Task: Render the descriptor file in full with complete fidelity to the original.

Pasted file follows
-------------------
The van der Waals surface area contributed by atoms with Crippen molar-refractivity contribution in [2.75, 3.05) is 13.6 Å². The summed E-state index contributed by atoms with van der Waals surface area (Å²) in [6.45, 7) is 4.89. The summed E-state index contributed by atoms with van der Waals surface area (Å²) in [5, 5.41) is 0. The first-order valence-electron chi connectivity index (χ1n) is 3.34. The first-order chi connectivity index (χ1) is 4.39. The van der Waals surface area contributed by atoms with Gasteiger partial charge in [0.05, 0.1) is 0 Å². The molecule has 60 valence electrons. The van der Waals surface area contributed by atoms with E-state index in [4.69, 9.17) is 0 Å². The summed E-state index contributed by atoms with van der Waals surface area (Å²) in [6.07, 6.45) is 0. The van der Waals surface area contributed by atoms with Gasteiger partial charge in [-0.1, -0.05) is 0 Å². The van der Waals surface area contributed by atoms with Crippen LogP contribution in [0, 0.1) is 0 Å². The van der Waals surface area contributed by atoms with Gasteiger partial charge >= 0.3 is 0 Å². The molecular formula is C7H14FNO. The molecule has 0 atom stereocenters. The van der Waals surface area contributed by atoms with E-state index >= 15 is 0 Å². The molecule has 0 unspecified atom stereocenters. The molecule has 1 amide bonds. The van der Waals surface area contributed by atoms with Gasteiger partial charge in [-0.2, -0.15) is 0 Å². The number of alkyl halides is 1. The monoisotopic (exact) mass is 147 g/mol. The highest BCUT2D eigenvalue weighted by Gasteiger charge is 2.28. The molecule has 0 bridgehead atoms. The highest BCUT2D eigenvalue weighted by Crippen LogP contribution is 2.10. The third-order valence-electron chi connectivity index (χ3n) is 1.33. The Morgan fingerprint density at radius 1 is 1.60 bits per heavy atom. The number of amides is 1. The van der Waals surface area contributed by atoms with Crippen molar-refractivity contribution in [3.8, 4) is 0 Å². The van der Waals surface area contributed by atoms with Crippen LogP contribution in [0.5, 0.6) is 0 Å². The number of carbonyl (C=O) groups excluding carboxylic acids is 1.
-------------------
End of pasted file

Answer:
The van der Waals surface area contributed by atoms with Crippen molar-refractivity contribution in [2.75, 3.05) is 13.6 Å². The summed E-state index contributed by atoms with van der Waals surface area (Å²) in [6.45, 7) is 4.89. The summed E-state index contributed by atoms with van der Waals surface area (Å²) in [5, 5.41) is 0. The first-order valence-electron chi connectivity index (χ1n) is 3.34. The first-order chi connectivity index (χ1) is 4.39. The van der Waals surface area contributed by atoms with Gasteiger partial charge in [0.05, 0.1) is 0 Å². The molecule has 60 valence electrons. The van der Waals surface area contributed by atoms with E-state index in [4.69, 9.17) is 0 Å². The summed E-state index contributed by atoms with van der Waals surface area (Å²) in [6.07, 6.45) is 0. The van der Waals surface area contributed by atoms with Gasteiger partial charge in [-0.1, -0.05) is 0 Å². The van der Waals surface area contributed by atoms with Crippen LogP contribution in [0, 0.1) is 0 Å². The van der Waals surface area contributed by atoms with Gasteiger partial charge >= 0.3 is 0 Å². The molecular formula is C7H14FNO. The molecule has 0 atom stereocenters. The van der Waals surface area contributed by atoms with E-state index >= 15 is 0 Å². The molecule has 0 unspecified atom stereocenters. The molecule has 1 amide bonds. The van der Waals surface area contributed by atoms with Gasteiger partial charge in [-0.2, -0.15) is 0 Å². The number of alkyl halides is 1. The monoisotopic (exact) mass is 147 g/mol. The highest BCUT2D eigenvalue weighted by Gasteiger charge is 2.28. The molecule has 0 bridgehead atoms. The highest BCUT2D eigenvalue weighted by Crippen LogP contribution is 2.10. The third-order valence-electron chi connectivity index (χ3n) is 1.33. The Morgan fingerprint density at radius 1 is 1.60 bits per heavy atom. The number of amides is 1. The van der Waals surface area contributed by atoms with Crippen molar-refractivity contribution in [3.8, 4) is 0 Å². The van der Waals surface area contributed by atoms with Crippen LogP contribution in [0.5, 0.6) is 0 Å². The number of carbonyl (C=O) groups excluding carboxylic acids is 1.